Behind a facade of success and power, major Hasidic courts in the U.S. have recently become arenas for internecine struggles for power and prestige. Factions and rival groups are fighting, sometimes using physical violence, with the declared aim of glorifying the name of the Hasidic leader they favor and insulting the leader they have abandoned.

"It's impossible to exaggerate," complain activists in the Hasidic sector in off-the-record conversations. "The mutual accusations and slander and the acts of subterfuge designed to undermine the authority of the admors, which are taking place today within the two great Hasidic movements in America, have the nature of divine punishment."

"The serious quarrels among Satmar and Bobov Hasidim have released destructive energies that our ancestors never dreamed of," said a Hasidic rabbi in Brooklyn.

Conversations with rabbis and activists in the Hasidic community reveal their discomfort and serious concern. According to them, the Hasidic movement in America is in the throes of its most serious crisis since it began to take root in the reality of the new world in the early 1960s and to become involved as a unique stream in the Jewish community.

The expansion and strengthening of American Hasidism was led by the heads of the three major courts - the Satmar Rebbe, Rabbi Joel Teitelbaum; the Lubavitcher Rebbe, Rabbi Menachem Mendel Shneerson; and the Bobover Rebbe, Rabbi Shlomo Halberstam.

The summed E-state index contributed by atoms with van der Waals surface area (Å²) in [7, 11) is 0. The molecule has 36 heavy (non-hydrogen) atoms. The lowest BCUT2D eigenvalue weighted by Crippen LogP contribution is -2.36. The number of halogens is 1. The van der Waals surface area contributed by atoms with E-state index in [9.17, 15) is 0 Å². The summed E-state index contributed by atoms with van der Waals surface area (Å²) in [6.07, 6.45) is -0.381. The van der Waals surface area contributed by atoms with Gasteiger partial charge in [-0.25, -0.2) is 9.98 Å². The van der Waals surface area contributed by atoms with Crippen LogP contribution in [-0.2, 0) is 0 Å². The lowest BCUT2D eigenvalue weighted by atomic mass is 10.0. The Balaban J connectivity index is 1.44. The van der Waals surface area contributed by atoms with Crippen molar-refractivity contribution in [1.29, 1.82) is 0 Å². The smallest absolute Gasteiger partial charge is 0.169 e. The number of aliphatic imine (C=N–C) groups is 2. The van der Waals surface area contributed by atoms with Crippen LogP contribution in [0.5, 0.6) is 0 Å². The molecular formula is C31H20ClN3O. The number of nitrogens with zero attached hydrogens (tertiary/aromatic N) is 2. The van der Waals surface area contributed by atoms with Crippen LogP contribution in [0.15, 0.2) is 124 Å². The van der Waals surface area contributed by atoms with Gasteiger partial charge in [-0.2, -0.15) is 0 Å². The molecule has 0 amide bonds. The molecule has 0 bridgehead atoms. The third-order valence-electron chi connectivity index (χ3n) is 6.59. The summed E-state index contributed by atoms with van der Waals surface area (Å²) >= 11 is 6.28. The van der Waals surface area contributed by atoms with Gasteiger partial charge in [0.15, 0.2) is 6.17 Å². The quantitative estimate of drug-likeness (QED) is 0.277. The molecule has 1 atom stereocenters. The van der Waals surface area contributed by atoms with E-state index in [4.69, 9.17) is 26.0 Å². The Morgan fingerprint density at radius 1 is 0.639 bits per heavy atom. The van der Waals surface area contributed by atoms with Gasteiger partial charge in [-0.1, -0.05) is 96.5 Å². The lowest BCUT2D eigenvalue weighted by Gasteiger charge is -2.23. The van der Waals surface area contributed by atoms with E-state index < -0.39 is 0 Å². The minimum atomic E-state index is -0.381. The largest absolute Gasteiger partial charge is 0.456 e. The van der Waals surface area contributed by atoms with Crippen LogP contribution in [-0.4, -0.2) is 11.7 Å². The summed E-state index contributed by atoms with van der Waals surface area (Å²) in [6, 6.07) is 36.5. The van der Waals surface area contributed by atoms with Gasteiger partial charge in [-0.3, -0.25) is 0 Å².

The disputes that erupted occasionally in the past between the Lubavitch and Satmar Hasidim were mainly ideological in nature and touched on the issue of relations with Israel, which were nurtured by the Lubavitch and rejected by the Satmar. But both of the admors were cautious and did not allow the hotheads among their followers to overstep the boundary they had drawn for the disputes. The Bobover Rebbe made sure not to intervene in any dispute and warned his followers not to become involved in fights and conflicts between the followers of other courts.

The affair of the Hasidim who met with Iranian President Mahmoud Ahmadinejad at the Holocaust-denial conference in Tehran is dismissed by the leaders of the Satmar Hasidim as an event that was inflated by the media in order to undermine the Satmar Hasidim. "It's not even a group, but a small number of sick and crazy individuals who have no connection with Satmar Hasidism," says Rabbi Hertz Frankel, a well-known figure in Brooklyn, who is among the leaders of the Satmar educational network.

"Their meeting with the Iranian president is not their first embarrassing act, or even their worst," explains Frankel. "The old admor, Rabbi Joel Teitelbaum, was known for avoiding any appearance of cooperation with Arabs. Many years ago, the rabbi cancelled a demonstration in New York against Golda Meir after it became known that Arabs were planning to demonstrate against her."

The real distress felt by the Satmar Hasidim is a result of the irreversible rift between the two brothers, each of whom has designated himself the heir of their late father. Each is serving as admor of one of the two Satmar factions created as a result of the conflict between them. Although one faction, under the leadership of Rabbi Zalman Leib, is based in Williamsburg, Brooklyn, and the other, headed by Rabbi Aharon, is based in Kiryas Joel in upstate New York - the conflicts between the two camps continue, and the fights between them are described as venomous.